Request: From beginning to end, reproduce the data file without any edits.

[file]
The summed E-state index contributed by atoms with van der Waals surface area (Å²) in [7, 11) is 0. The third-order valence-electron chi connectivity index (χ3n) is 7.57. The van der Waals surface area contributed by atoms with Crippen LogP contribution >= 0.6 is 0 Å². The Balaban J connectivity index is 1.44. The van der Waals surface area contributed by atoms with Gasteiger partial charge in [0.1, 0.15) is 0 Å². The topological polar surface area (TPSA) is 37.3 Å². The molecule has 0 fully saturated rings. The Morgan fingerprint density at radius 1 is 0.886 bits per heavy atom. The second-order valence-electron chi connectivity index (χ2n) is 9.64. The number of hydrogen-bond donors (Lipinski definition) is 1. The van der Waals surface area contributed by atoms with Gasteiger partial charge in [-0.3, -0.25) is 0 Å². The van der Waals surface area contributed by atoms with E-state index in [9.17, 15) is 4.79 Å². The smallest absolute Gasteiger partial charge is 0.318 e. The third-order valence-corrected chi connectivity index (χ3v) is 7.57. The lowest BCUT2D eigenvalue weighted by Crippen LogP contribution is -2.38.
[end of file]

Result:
The summed E-state index contributed by atoms with van der Waals surface area (Å²) in [7, 11) is 0. The third-order valence-electron chi connectivity index (χ3n) is 7.57. The van der Waals surface area contributed by atoms with Crippen LogP contribution >= 0.6 is 0 Å². The Balaban J connectivity index is 1.44. The van der Waals surface area contributed by atoms with Gasteiger partial charge in [0.1, 0.15) is 0 Å². The topological polar surface area (TPSA) is 37.3 Å². The molecule has 0 fully saturated rings. The Morgan fingerprint density at radius 1 is 0.886 bits per heavy atom. The second-order valence-electron chi connectivity index (χ2n) is 9.64. The number of hydrogen-bond donors (Lipinski definition) is 1. The van der Waals surface area contributed by atoms with Gasteiger partial charge in [-0.3, -0.25) is 0 Å². The van der Waals surface area contributed by atoms with E-state index in [9.17, 15) is 4.79 Å². The smallest absolute Gasteiger partial charge is 0.318 e. The third-order valence-corrected chi connectivity index (χ3v) is 7.57. The lowest BCUT2D eigenvalue weighted by Crippen LogP contribution is -2.38.